The concept of punctuated evolution – bursts of evolutionary novelty separated by long periods of stasis – was first proposed by Stephen Jay Gould & Niles Eldredge in 1972. Since then, there's been an ongoing debate among evolutionary biologists about how significant ‘punk eek' could be in the evolution of new species. (Remember that they aren't arguing about evolution itself, but about the relative speed of evolutionary change.)
Mark Pagel and his co-workers recently published a study of divergence in gene sequences (Pagel et al. 2006). Their data indicated that around 20% of genetic divergence could be put down to rapid, and not gradual, change, and they concluded that "[p]unctuational episodes of evolution may play a larger role in promoting evolutionary divergence than has previously been appreciated" (ibid.). What could this imply for speciation?
The researchers suggest that these underlying genetic differences could reflect a relatively high frequency of sympatric evolution. Some scientists feel that sympatric evolution, far from being a rare event, is actually quite common. For a new species to evolve within the range of the original, parent, species would require the rapid appearance of reproductive isolating mechanisms separating the two. These could include things like mutations affecting signalling molecules, behavioural change (e.g. indigobirds), changes in pollinators, and physiological changes that make gametes incompatible – all of which might correlate with rapid genetic divergence. Polploidy, which is far more common in plants than in animals, is also likely to produce small daughter populations that can't mate with the parent population. (And the frequency of polyploidy in plants may explain why examples of sympatric speciation are more common in plants than in animal groups.)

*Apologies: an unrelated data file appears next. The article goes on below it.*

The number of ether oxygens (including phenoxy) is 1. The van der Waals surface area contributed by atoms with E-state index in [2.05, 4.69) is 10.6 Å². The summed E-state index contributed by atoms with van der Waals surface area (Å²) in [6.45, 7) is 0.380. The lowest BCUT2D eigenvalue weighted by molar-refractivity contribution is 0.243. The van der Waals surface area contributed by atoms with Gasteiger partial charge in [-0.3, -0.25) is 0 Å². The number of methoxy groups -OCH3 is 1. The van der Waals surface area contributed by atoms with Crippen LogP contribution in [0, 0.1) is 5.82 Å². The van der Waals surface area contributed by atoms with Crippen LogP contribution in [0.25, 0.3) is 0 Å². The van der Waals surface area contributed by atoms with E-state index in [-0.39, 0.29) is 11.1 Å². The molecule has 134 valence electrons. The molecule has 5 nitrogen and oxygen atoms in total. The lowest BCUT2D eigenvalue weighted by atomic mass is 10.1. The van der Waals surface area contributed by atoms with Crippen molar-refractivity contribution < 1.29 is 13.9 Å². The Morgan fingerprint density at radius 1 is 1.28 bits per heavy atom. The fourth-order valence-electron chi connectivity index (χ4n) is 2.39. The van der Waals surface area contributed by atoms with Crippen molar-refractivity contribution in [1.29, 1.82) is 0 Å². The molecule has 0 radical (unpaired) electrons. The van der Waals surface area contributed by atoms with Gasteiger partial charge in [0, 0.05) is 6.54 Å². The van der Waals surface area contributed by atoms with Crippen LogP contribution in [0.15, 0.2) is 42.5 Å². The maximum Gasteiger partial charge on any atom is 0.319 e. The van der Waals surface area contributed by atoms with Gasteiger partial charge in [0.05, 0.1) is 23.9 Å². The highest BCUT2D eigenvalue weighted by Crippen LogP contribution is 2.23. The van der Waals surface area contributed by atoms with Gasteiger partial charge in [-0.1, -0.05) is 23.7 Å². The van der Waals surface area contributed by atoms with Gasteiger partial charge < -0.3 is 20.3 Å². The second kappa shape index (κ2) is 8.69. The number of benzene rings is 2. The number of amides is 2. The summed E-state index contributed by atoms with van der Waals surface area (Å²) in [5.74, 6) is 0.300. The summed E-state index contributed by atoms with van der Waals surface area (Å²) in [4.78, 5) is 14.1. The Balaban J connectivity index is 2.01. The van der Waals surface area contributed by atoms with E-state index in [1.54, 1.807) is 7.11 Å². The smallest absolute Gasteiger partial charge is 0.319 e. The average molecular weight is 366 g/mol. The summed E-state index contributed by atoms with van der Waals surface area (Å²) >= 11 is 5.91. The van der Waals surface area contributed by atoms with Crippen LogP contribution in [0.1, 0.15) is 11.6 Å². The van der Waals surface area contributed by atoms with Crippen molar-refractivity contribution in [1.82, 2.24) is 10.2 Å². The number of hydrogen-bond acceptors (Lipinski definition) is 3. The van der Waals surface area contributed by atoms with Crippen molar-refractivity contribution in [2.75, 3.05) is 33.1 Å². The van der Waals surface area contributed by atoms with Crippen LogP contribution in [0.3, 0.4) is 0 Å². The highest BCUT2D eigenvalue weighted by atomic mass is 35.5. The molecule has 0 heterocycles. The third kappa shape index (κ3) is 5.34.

References: M. Pagel, C. Venditti, & A. Meade (2006) Large punctuational contribution of speciation to evolutionary divergence at the molecular level. Science 314: 119-121